China’s internet censored after WHO chief says zero Covid is unsustainable

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The head of the World Health Organization (WHO) is being censored online after questioning the sustainability of China’s zero-Covid policy.

Censorship on China’s two largest social media platforms, Weibo and WeChat, has targeted comments by WHO Director-General Tedros Adhanom Ghebreyesus, who expressed rare disagreements with Beijing’s policies.

“When we talk about the Zero-Covid strategy, we don’t think it’s sustainable given the current behavior of the virus and what we expect in the future,” Tedros said at a media briefing on Tuesday, referring to the increase in Omicron transmission. .

“We have discussed this issue with Chinese experts and we have stated that the approach will not be sustainable… I think that change will be very important.”

The criticism of Tedros, who has previously been accused of being too close to China during the pandemic, came days after Chinese leader Xi Jinping vowed to double down on his policy and “resolutely fight back” against all critics.

The United Nations’ official press account on China’s Twitter-like Weibo posted Tedron’s comments early Wednesday morning, drawing a wave of mocking comments from Chinese users.

“Strongly oppose any words and actions that distort, question or deny our country’s epidemic prevention and control policies! Fuck the World Health Organization!” said the top answer.

“Should UN verified account be blocked this time?” said another.

By mid-morning, the post was no longer visible on Weibo “due to the author’s privacy settings.” It is unclear under what circumstances the setting was changed.

A Weibo hashtag of Tedros’ name has also been censored, with images of his face removed from the platform, while posts containing his name still appear.

On WeChat, an article from the official UN account containing Tedros’ comments was “prohibited from sharing due to violation of relevant laws and regulations” on Wednesday morning. Videos of Tedros’ speech were also removed from the platform.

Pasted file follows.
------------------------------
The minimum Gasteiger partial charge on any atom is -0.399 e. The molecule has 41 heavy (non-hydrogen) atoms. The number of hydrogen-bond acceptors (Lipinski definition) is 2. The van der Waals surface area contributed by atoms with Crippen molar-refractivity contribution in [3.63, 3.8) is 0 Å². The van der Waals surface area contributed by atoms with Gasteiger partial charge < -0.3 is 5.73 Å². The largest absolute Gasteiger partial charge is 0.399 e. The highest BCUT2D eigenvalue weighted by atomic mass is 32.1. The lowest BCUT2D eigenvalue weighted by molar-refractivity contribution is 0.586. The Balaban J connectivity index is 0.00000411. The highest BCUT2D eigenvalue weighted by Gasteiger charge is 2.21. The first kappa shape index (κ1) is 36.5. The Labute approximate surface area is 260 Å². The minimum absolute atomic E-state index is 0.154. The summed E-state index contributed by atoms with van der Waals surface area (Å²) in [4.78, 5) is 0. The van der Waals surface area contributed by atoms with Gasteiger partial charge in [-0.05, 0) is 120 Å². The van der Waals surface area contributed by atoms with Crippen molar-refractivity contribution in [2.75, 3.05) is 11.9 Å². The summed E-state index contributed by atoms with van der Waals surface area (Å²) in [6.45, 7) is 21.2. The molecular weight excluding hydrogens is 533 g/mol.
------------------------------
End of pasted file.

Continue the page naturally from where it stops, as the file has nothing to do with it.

Tedros’ comments, while in line with the assessment of most scientists, drew the ire of Beijing, which called them “irresponsible”.

“We hope that relevant people will look at China’s epidemic prevention and control policy objectively and rationally, learn more about the facts, and refrain from making irresponsible statements,” Chinese Foreign Ministry spokesman Zhao Lijian said at a press briefing on Wednesday.

China’s zero-tolerance approach to sudden lockdowns, mass testing and quarantines has protected most of its population from Covid over the past two years, but amid the rapid spread of Omicron, the lockdowns have become tougher and often fueled growing resentment.

Shanghai, the country’s most populous and cosmopolitan city, has been suffering a six-week lockdown that has sparked public protests, while the capital, Beijing, has closed schools, restaurants and conducted frequent mass testing to prevent the outbreak. Elsewhere, more local governments are implementing rapid lockdowns in response to several cases.

But China’s leadership has insisted on tough measures, saying the holiday will “inevitably lead to large-scale infections, large numbers of serious illnesses and deaths” due to the country’s large population of elderly people and insufficient medical resources.

New modeling, mainly by researchers at Shanghai Fudan University, predicted that China could face more than 1.5 million Omicron deaths if zero Covid measures are lifted without vaccine coverage or access to antiviral treatments.

A peer-reviewed study published Tuesday by the journal Nature Medicine found that an unchecked Omicron wave would overwhelm critical care capacity nationwide and cause 112.2 million symptomatic cases, based on March immunity levels.

The study estimates that if an uncontrolled Omicron outbreak were to occur, China’s national healthcare system would be completely overwhelmed, and demand for the country’s 64,000 ICU beds would outstrip supply by 15.6 times for at least 44 days.

But this scenario could be avoided if the Chinese government focuses on increasing “access to vaccines and antiviral treatments,” according to modeling.

More than 88% of Chinese are fully vaccinated, but immunization is much lower among the elderly. As of March 17, only half of people in China over the age of 80 have been fully vaccinated, and less than 20% of this vulnerable age group has received a booster shot. Unlike most countries, China’s vaccination campaigns did not initially prioritize the elderly.

Since the latest outbreak, Chinese officials have vowed to speed up vaccination among the elderly. But in the locked areas, it is almost impossible to get the vaccine as residents are confined to their homes and only go out for the Covid test.

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